Censorship on Christian-themed videos seems to be more strict on an increasing number of media platforms.
One Christian live broadcast outlet recently said that one of their programs was canceled and they were denied permission to give lectures on Renrenjiang, one of the biggest live broadcast platforms in China.
At the same time, a large number of sermon videos have disappeared from mainstream online video platforms such as Tencent and Youku in the past two years.
The Christian outlet said that they had been doing live broadcasts over the last two months, and the main topics were dealing with social changes and domestic pressure in the post-pandemic age. However, one program about a pastor nurturing deaf followers in northern China was canceled after its release. The outlet contacted the customer service of Renrenjiang, and they replied that the program about religion was against their policy.
Renrenjiang, winning more users than ever due to the pandemic, has now more than 10 thousand individuals or institutions as lecturers. They come from all kinds of backgrounds and fields such as music, dancing, photography, cosmetics, handicraft, etc. Lectures on the platform have accumulated profits of more than one million.
On the homepage of Renrenjiang, it emphasized its convenience for lecturers so that they can easily start teaching online in three steps. First, download the app and register with a Wechat account. Second, create a lecture with some intro and choose the payment type. Third, begin the lecture with a smartphone or a computer or simply upload a recorded video.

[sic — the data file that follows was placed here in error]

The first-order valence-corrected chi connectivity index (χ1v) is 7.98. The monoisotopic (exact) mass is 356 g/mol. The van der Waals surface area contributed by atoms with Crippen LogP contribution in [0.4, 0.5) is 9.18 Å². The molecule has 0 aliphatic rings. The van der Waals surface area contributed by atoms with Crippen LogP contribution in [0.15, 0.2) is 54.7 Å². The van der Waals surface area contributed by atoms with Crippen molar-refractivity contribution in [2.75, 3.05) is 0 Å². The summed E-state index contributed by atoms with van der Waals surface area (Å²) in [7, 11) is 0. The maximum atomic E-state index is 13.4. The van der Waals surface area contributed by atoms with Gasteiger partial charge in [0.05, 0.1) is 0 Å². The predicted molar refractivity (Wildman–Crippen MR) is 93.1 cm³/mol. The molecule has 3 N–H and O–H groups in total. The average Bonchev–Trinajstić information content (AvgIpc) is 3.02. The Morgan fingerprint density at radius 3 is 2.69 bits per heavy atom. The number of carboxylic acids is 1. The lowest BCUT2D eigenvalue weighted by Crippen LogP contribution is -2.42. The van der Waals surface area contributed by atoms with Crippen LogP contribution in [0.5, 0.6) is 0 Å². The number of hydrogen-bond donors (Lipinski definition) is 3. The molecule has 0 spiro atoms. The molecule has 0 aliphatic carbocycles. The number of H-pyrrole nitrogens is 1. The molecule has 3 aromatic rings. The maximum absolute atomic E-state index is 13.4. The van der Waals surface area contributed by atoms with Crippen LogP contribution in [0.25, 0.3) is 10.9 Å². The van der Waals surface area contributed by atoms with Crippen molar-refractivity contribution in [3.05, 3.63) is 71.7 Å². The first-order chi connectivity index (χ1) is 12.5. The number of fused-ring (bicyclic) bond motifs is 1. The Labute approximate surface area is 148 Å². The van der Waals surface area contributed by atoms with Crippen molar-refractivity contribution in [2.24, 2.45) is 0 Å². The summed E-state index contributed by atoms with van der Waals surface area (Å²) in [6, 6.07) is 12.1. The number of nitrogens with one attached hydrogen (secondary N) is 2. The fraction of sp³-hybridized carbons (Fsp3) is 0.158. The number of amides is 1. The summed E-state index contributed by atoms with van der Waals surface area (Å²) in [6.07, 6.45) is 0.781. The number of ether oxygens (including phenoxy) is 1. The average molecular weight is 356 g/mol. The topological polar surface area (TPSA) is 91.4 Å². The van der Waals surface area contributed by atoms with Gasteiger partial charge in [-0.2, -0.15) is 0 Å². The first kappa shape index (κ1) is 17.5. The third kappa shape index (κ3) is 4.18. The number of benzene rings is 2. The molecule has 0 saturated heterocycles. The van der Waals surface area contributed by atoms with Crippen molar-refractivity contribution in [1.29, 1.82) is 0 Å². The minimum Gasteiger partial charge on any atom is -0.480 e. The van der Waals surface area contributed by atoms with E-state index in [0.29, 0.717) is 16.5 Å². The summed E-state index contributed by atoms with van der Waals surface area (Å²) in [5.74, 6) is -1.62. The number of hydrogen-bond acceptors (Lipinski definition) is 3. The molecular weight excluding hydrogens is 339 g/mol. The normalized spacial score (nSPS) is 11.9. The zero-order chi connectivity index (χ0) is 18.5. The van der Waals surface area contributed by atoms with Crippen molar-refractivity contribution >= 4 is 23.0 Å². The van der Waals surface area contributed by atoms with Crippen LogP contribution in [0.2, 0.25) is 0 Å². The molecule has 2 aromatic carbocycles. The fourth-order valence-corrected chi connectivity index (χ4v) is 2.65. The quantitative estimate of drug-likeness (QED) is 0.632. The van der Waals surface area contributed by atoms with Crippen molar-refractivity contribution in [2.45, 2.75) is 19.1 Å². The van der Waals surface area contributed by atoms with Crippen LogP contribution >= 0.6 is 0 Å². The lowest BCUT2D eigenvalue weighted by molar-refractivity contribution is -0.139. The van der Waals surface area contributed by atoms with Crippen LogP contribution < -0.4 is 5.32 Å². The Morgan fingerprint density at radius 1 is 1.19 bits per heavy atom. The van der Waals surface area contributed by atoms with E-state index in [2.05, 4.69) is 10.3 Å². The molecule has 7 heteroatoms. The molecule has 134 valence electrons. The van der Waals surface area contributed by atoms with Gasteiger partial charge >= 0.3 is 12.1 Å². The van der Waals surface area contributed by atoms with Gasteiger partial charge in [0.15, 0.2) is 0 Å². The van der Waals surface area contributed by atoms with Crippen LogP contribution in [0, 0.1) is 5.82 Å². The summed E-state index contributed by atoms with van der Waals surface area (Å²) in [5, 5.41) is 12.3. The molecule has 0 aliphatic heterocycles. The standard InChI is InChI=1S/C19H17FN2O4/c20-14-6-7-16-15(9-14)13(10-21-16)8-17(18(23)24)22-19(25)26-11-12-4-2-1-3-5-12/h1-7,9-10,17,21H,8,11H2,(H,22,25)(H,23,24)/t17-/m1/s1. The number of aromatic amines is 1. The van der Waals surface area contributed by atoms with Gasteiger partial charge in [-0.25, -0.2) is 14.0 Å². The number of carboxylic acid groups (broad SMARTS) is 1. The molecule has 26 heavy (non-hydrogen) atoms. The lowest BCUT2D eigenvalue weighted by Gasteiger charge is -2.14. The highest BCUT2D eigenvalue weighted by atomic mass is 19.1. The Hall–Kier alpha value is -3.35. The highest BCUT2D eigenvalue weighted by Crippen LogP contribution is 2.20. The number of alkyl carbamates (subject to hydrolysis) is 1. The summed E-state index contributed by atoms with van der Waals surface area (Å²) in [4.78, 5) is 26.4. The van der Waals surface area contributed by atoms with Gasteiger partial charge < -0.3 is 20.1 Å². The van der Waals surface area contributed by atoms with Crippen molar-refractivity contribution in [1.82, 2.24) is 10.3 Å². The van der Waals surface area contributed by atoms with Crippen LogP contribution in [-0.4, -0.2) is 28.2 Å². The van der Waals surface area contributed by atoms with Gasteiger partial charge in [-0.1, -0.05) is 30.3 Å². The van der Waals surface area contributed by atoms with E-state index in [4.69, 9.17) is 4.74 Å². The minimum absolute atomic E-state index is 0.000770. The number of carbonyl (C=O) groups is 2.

One may wonder if there is something wrong with the content, such as if it is too violent for kids since the app is easily accessible for anyone with a smartphone. However, there is no such policy on its homepage, so the censorship seems to be arbitrary.
Since it became impossible to post on the platform of Renrenjiang, the outlet also quit posting new feeds on the weekly programs they had been producing via Wechat.
Apart from the live broadcast platform, rumor said that the National Administration of Radio and Television was about to release a new regulation to ban 20 categories of content in radio, film, and TV aired in China.
As listed in a news report from Sohu News, the categories included: no spiritual attaching, no demons, no re-carnations or superstition; no mocking of religion and respect the minority culture; no publicity on weapons or wars, do not take the western countries as the imaginary enemy and so on. Even though the regulation has not been put into practice, some worry that it may influence the production of Christian-themed movies or works coming in other forms.